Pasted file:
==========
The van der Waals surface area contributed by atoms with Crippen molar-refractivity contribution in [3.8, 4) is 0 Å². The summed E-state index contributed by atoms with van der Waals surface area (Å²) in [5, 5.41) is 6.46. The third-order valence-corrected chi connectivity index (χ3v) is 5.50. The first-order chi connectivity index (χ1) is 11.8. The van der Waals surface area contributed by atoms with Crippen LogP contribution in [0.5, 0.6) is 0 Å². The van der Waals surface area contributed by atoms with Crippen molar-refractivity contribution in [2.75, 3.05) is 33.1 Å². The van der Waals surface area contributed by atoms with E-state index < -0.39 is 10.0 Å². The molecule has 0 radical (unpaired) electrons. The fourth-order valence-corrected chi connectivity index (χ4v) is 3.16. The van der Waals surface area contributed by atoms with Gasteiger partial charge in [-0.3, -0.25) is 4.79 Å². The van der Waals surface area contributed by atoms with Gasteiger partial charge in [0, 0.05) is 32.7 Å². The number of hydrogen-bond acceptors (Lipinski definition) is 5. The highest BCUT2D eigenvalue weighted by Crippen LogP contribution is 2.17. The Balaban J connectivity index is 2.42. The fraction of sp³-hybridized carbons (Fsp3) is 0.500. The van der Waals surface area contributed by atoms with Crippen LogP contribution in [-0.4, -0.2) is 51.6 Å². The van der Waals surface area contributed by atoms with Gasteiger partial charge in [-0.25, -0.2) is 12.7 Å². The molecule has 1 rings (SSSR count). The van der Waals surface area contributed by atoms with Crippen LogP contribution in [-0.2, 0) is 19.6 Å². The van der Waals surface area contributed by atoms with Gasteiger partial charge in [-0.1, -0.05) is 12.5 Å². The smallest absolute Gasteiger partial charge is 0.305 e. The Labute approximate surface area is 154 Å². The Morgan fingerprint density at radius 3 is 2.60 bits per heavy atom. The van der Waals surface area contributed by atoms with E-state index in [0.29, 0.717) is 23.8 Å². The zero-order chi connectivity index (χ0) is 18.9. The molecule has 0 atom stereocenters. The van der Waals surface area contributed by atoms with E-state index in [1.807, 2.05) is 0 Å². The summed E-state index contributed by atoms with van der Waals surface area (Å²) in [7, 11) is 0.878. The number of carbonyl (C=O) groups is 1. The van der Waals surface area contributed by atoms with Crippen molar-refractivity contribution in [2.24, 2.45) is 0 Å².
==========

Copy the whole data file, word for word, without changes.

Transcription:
The van der Waals surface area contributed by atoms with Crippen molar-refractivity contribution in [3.8, 4) is 0 Å². The summed E-state index contributed by atoms with van der Waals surface area (Å²) in [5, 5.41) is 6.46. The third-order valence-corrected chi connectivity index (χ3v) is 5.50. The first-order chi connectivity index (χ1) is 11.8. The van der Waals surface area contributed by atoms with Crippen LogP contribution in [0.5, 0.6) is 0 Å². The van der Waals surface area contributed by atoms with Crippen molar-refractivity contribution in [2.75, 3.05) is 33.1 Å². The van der Waals surface area contributed by atoms with E-state index < -0.39 is 10.0 Å². The molecule has 0 radical (unpaired) electrons. The fourth-order valence-corrected chi connectivity index (χ4v) is 3.16. The van der Waals surface area contributed by atoms with Gasteiger partial charge in [-0.3, -0.25) is 4.79 Å². The van der Waals surface area contributed by atoms with Gasteiger partial charge in [0, 0.05) is 32.7 Å². The number of hydrogen-bond acceptors (Lipinski definition) is 5. The highest BCUT2D eigenvalue weighted by Crippen LogP contribution is 2.17. The Balaban J connectivity index is 2.42. The fraction of sp³-hybridized carbons (Fsp3) is 0.500. The van der Waals surface area contributed by atoms with Crippen LogP contribution in [-0.4, -0.2) is 51.6 Å². The van der Waals surface area contributed by atoms with Gasteiger partial charge in [-0.25, -0.2) is 12.7 Å². The molecule has 1 rings (SSSR count). The van der Waals surface area contributed by atoms with Crippen LogP contribution in [-0.2, 0) is 19.6 Å². The van der Waals surface area contributed by atoms with Gasteiger partial charge in [-0.1, -0.05) is 12.5 Å². The smallest absolute Gasteiger partial charge is 0.305 e. The Labute approximate surface area is 154 Å². The Morgan fingerprint density at radius 3 is 2.60 bits per heavy atom. The van der Waals surface area contributed by atoms with E-state index in [0.29, 0.717) is 23.8 Å². The zero-order chi connectivity index (χ0) is 18.9. The molecule has 0 atom stereocenters. The van der Waals surface area contributed by atoms with E-state index in [1.807, 2.05) is 0 Å². The summed E-state index contributed by atoms with van der Waals surface area (Å²) in [7, 11) is 0.878. The number of carbonyl (C=O) groups is 1. The van der Waals surface area contributed by atoms with Crippen molar-refractivity contribution in [2.24, 2.45) is 0 Å².